Far Field Recording

Far field recording is defined somewhat vaguely as recording with microphones further from the sound source than in near field recording. For the wild soundscape recordist, the distance from the microphones to the sound source can be anything from 10 feet (3 metres) to maybe half a mile (1 km).

The distance to the sounds of interest is often utterly unpredictable in advance as many of our recordings are opportunistic. It's extremely difficult to get closer to most wild creatures than the minimum far field distance without setting up speculatively in advance and waiting for them to come to us. It follows that we should set up for far field recording in most cases unless we're grabbing sounds with a hand-held reflector mic.

As directional microphones get further from the sound source, they pick up less of the wanted sound and more of the general background. Unless the background - noise - is very loud, the overall sound level at the microphone will also be lower than in near field, so microphones for far field recording need to be highly sensitive - providing a large output signal in response to quiet sounds - and have low self-noise so it doesn't obtrude in the presence of quiet sounds.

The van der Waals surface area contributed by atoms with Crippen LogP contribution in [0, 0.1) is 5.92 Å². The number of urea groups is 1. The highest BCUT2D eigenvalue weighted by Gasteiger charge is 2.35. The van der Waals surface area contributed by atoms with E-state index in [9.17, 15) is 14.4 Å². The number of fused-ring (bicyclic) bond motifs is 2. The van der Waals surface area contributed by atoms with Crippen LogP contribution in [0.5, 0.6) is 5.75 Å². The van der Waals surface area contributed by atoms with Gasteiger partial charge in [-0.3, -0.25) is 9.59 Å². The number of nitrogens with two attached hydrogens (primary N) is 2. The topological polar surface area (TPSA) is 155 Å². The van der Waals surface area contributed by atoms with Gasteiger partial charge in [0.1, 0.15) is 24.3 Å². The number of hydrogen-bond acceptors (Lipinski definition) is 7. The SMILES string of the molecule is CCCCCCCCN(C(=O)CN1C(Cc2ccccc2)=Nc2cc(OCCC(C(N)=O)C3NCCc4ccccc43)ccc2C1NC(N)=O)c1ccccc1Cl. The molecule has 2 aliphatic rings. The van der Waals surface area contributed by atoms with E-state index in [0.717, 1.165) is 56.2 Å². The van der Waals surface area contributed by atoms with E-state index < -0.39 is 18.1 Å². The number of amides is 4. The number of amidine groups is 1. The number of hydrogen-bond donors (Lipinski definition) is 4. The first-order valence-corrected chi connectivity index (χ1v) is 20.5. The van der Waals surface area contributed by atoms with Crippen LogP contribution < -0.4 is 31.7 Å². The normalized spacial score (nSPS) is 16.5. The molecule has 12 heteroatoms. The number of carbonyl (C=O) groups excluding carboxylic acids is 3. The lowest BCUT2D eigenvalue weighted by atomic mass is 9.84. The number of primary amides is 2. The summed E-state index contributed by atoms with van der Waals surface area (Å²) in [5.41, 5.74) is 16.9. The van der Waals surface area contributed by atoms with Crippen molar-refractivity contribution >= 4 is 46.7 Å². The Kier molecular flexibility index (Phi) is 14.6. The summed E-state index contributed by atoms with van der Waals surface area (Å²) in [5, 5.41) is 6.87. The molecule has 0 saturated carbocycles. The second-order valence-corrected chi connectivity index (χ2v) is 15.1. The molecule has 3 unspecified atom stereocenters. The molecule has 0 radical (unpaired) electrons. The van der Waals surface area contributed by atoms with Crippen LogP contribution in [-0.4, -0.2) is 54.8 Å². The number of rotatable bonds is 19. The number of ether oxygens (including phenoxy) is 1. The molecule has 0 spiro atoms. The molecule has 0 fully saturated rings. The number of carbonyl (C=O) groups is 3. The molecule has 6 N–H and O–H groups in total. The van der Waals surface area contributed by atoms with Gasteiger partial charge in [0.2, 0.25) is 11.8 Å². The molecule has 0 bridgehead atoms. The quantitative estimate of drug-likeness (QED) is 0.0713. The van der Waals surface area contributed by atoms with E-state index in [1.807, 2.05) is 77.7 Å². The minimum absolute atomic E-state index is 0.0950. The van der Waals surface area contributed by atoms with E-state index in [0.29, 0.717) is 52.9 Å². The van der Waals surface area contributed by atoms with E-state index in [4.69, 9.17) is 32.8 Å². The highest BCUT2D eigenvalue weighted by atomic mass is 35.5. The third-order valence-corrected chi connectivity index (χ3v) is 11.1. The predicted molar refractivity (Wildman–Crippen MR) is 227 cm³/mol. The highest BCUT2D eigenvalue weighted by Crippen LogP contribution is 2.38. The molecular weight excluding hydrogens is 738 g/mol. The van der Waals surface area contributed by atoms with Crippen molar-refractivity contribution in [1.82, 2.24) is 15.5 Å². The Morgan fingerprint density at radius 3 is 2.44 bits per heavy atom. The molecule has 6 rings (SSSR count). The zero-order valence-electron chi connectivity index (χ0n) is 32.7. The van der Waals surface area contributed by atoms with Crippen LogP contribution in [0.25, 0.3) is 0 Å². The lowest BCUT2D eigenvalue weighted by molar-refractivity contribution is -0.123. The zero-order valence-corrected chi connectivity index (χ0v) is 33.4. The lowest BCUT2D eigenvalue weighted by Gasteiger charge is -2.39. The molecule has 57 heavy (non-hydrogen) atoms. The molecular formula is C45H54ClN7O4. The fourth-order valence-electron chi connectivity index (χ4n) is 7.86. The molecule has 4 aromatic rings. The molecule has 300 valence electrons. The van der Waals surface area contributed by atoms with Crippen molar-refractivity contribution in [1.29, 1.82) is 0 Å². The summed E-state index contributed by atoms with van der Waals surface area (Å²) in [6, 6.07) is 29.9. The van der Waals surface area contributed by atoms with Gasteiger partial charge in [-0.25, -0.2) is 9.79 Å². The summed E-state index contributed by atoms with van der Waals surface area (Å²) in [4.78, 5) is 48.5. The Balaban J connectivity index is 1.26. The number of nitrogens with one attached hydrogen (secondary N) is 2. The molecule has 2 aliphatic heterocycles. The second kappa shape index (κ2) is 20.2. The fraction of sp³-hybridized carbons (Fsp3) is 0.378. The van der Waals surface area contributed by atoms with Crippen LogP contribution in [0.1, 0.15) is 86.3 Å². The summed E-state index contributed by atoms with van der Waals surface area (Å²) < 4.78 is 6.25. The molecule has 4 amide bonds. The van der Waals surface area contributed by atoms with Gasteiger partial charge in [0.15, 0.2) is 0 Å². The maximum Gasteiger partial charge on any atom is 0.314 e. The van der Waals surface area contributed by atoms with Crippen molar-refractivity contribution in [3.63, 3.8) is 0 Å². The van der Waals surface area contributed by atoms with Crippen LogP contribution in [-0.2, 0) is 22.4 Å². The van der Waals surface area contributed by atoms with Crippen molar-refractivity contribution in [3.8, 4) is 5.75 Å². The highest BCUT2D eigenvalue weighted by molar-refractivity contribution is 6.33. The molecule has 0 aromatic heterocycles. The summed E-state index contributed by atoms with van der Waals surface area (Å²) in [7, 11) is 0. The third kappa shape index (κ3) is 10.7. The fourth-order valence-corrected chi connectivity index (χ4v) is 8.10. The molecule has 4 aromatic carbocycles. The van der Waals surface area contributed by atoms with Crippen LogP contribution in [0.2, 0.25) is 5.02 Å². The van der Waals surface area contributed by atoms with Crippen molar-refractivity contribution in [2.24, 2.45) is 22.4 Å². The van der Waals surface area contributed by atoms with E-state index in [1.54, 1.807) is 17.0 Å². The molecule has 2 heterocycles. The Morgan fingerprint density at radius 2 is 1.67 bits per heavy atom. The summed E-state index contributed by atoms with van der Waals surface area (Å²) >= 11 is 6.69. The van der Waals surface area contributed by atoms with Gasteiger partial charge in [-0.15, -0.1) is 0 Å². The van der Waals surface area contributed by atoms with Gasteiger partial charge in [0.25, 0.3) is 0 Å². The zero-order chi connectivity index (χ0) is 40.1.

There are various different microphone setups for far field stereo recording, and each has its advocates. Some rely on approximating to the position of the human ears and some are based on other principles, but in general they divide into two main categories - those that deliver a two-track recording that can be reduced to mono - single track - without sounding bad and those that can't. This was terribly important when stereo was first introduced, as many people couldn't play records in stereo for quite a few years, and it's also important for broadcast radio and public address systems as mono is still widely used. But part from these specific requirements, there's less need these days for mono compatibility, so we have more choices of microphone setup than we did.